work right, its wires and strands must be free to move.
Friction from corrosion or lack of lubrication shortens
the service life of wire rope.
Deterioration from corrosion is more dangerous
than that from wear, because corrosion ruins the inside
wiresa process hard to detect by inspection. Deterio-
ration caused by wear can be detected by examining the
outside wires of the wire rope, because these wires
become flattened and reduced in diameter as the wire
NOTE: Replace wire rope that has wear of one third
of the original diameter of the outside individual wires.
Both internal and external lubrication protects a
wire rope against wear and corrosion. Internal
lubrication can be properly applied only when the wire
rope is being manufactured, and manufacturers
customarily coat every wire with a rust-inhibiting
lubricant, as it is laid into the strand. The core is also
lubricated in manufacturing.
Lubrication that is applied in the field is designed
not only to maintain surface lubrication but also to
prevent the loss of the internal lubrication provided by
the manufacturer. The Navy issues an asphaltic
petroleum oil that must be heated before using. This
lubricant is known as Lubricating Oil for Chain, Wire
Rope, and Exposed Gear and comes in two types:
l Type I, Regular: Does not prevent rust and is used
where rust prevention is not needed; for example,
elevator wires used inside are not exposed to the weather
but need lubrication.
l Type II, protective: A lubricant and an anti-
corrosive it comes in three grades: grade A, for cold
weather (60°F and below); grade B, for warm weather
(between 60°F and 80°F); and grade C, for hot weather
(80°F and above).
The oil, issued in 25-pound and 35-pound buckets
and in 100-pound drums, can be applied with a stiff
brush, or the wire rope can be drawn through a trough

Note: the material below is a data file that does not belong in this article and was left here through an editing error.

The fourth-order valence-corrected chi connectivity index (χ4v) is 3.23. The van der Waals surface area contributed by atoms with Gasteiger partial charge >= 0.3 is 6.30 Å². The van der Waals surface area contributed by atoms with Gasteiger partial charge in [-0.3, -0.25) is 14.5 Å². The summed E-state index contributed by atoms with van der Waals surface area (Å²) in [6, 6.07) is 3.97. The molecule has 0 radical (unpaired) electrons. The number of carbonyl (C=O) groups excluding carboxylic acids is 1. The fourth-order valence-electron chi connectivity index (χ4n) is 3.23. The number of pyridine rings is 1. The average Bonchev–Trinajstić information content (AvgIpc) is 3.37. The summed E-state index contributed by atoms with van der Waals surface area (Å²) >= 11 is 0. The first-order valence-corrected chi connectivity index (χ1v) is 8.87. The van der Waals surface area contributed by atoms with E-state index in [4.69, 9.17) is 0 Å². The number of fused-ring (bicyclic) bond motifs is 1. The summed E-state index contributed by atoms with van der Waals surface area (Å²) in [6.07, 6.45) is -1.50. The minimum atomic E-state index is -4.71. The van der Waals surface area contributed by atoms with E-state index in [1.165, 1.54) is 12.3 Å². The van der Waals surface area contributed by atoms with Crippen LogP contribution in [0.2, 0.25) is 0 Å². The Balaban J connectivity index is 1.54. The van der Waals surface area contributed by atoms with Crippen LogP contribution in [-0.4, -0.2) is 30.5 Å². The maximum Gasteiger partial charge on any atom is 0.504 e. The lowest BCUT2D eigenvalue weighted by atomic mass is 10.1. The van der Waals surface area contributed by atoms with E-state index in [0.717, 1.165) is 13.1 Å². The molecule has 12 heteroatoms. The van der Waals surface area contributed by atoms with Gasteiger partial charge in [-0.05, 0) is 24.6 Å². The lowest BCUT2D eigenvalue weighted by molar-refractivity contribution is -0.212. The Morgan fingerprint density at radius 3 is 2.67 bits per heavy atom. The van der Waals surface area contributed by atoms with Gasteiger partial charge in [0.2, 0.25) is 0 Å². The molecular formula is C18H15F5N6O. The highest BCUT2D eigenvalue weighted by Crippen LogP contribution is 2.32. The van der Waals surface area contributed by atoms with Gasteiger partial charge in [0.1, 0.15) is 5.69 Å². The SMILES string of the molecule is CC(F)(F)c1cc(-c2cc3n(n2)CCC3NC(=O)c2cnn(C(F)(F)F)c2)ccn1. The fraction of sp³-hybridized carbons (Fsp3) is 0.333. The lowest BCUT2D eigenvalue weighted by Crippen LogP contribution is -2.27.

of hot lubricant, as shown in figure 13-20. The
frequency of application depends upon service
conditions; as soon as the last coating has appreciably
deteriorated, it should be renewed.
Avoid prolonged skin contact with oils and
lubricants. Consult the Materials Safety Data
Sheet (MSDS) on each item before use for
precautions and hazards. See your supervisor
for copies of MSDSs.
Figure 13-20.Trough method of lubricating wire rope.
A good lubricant to use when working in the field,
as recommended by COMSECOND/COMTHIRD-
NCBINST 11200.11, is a mixture of new motor oil and
diesel fuel at a ratio of 70-percent oil and 30-percent
diesel fuel. The NAVFAC P-404 contains added
information on additional lubricants that can be used.
Never lubricate wire rope that works a dragline or
other attachments that normally bring the wire rope in
contact with soils. The reason is that the lubricant will
pick up fine particles of material, and the resulting
abrasive action will be detrimental to both the wire rope
As a safety precaution, always wipe off any excess
oil when lubricating wire rope especially with hoisting
equipment. Too much lubricant can get into brakes or
clutches and cause them to fail. While in use, the motion
of machinery may sling excess oil around over crane
cabs and onto catwalks making them unsafe.
NOTE: Properly dispose of wiping rags and used
or excess lubricant as hazardous waste. See your
supervisor for details on local disposal requirements.
WIRE ROPE ATTACHMENTS
Many attachments can be fitted to the ends of wire
rope, so the rope can be connected to other wire ropes,
pad eyes, or equipment.
The attachment used most often to attach dead ends
of wire ropes to pad eyes or like fittings on cranes and